All three lawyers have been active in human rights related legal work (which is sometimes described as ‘activism’), as well as notably the controversial Bhima Koregaon case: Rathod represented the accused Surendra Gadling, and Gera and Grewal had acted for defendant Sudha Bharadwaj (who also happens to be a lawyer).

The lawyers’ counter-party in the Bhima Koregaon legal case is, of course, the Maharashtra government.

There are several other reasons that make it more than likely that some arm of the Indian government was involved in the hacks of the lawyers.

The so-called Pegasus and similar advanced spyware packages built by NSO often make use of a string of vulnerabilities to exploit even the newest updated versions of Google’s Android and Apple’s iPhone’s operating systems, which can sell in underground hacking black markets for millions of dollars, putting it out of reach of most ordinary cyber-criminals (one ex-NSO employee was jailed last year in Israel for trying to sell the company’s software for $50m to private parties).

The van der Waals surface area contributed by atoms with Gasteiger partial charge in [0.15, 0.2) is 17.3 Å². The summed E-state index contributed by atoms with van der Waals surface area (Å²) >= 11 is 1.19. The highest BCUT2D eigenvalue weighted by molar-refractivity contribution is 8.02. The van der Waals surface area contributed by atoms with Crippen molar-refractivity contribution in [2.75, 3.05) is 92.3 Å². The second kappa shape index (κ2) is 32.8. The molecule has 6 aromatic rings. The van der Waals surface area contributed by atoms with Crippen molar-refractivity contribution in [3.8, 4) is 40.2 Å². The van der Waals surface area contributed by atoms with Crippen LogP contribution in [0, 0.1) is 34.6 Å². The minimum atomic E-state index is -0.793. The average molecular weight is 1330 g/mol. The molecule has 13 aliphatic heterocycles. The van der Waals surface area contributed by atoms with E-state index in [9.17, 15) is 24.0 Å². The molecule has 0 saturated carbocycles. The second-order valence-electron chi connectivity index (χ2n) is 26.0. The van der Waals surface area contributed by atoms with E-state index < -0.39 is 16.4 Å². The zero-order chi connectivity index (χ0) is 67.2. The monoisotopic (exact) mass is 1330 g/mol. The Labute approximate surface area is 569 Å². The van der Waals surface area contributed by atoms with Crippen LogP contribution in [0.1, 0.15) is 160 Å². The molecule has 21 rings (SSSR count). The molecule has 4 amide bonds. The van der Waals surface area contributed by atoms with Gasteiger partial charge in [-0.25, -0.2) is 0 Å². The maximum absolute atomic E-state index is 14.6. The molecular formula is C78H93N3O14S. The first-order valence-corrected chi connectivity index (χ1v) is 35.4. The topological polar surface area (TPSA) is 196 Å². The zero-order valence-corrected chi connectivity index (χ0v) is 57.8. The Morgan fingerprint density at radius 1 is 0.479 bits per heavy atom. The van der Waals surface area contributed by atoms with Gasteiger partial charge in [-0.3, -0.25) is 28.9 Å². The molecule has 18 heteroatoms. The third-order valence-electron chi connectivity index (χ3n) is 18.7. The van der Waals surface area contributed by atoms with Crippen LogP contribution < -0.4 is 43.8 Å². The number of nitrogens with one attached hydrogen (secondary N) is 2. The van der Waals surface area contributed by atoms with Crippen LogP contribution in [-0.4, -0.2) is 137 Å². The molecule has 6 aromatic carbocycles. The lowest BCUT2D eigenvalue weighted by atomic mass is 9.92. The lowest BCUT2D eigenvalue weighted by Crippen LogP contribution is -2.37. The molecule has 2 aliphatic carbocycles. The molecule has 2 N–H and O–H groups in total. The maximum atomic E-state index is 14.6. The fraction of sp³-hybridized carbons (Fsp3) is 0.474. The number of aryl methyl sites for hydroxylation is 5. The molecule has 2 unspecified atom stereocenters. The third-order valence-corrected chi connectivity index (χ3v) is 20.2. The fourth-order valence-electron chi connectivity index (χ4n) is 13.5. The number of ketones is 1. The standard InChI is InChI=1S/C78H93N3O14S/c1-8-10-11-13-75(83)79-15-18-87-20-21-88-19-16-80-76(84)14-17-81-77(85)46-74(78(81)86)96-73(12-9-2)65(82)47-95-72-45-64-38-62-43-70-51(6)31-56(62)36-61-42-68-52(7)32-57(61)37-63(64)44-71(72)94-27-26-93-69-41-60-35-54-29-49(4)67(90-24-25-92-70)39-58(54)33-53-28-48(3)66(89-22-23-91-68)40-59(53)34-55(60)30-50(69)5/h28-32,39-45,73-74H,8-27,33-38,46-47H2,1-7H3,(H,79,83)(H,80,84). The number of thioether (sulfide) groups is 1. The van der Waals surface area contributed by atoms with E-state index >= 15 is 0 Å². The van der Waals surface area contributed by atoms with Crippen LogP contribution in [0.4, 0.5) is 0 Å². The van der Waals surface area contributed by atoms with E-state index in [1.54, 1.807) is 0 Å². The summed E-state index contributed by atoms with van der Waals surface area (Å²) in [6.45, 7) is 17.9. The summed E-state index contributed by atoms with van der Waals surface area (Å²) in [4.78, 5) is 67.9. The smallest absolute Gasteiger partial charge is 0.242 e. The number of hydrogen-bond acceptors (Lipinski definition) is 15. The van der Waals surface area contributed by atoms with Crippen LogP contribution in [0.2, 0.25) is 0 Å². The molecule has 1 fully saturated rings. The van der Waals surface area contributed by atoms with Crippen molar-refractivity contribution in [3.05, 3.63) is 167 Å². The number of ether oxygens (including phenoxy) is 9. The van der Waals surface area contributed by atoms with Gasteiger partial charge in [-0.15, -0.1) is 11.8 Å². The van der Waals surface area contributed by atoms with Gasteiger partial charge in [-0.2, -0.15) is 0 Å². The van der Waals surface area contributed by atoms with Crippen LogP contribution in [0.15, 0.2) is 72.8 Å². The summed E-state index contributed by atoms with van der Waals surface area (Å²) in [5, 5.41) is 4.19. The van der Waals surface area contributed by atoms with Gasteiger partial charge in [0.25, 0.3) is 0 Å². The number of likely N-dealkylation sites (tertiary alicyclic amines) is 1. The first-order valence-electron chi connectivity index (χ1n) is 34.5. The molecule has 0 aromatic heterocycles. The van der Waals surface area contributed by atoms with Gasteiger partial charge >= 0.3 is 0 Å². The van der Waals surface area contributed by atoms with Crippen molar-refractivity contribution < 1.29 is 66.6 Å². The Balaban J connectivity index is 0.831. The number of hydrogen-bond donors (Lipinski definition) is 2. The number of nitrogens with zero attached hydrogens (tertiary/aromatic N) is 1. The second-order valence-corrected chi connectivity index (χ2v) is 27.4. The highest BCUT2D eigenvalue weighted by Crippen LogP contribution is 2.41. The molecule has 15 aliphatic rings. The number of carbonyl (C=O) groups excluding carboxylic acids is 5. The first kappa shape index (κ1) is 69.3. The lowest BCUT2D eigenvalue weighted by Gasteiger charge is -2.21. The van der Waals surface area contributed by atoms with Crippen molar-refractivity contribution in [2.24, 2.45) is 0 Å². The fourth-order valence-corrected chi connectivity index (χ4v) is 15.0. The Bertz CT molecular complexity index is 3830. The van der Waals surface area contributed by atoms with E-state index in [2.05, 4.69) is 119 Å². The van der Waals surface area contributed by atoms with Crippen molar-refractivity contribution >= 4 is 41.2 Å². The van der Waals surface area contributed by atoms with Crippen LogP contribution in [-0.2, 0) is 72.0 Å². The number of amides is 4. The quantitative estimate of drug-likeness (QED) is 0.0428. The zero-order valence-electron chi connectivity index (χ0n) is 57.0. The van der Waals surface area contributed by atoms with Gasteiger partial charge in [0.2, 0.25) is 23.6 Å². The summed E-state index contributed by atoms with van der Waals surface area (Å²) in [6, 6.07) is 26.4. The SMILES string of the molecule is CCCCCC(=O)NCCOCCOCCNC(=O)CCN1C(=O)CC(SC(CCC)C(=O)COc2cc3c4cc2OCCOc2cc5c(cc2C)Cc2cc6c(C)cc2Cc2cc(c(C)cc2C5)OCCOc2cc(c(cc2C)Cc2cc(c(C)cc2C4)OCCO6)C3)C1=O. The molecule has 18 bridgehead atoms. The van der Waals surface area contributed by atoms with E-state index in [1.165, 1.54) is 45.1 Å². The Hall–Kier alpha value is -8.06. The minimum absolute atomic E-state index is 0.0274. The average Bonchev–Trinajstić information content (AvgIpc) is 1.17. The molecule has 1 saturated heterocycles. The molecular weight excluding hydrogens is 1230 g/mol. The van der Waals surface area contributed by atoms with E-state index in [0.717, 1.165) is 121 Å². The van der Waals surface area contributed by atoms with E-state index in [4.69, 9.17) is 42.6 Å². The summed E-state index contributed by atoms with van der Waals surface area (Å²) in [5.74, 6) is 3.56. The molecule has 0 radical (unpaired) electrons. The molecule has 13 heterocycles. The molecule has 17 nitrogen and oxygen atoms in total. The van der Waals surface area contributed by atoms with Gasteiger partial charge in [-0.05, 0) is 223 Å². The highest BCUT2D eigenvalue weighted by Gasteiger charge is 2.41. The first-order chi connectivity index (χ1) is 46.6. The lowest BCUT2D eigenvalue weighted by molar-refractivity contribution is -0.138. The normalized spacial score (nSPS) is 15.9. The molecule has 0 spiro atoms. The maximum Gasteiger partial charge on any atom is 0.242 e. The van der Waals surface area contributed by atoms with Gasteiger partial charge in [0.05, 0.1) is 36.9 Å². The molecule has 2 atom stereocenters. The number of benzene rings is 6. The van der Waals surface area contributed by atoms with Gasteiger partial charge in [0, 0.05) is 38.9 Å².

If government or police indeed turn out to be behind the hacks, this should be of major concern to the legal profession, where privileged communications with clients accused of crimes is sacrosanct to ensuring fair trials.

Newspapers requests for comment from ministers and departments seem to have gone unanswered so far.

Chances of the Bar Council of India (BCI) piping up to seriously defend legal privilege are most likely slim.

Ultimately this will therefore likely be an issue that the judiciary will get to enjoy wrestling and getting to the bottom of: some of the lawyers and activists are all but certain to approach the courts over this.

Rathod told Scroll: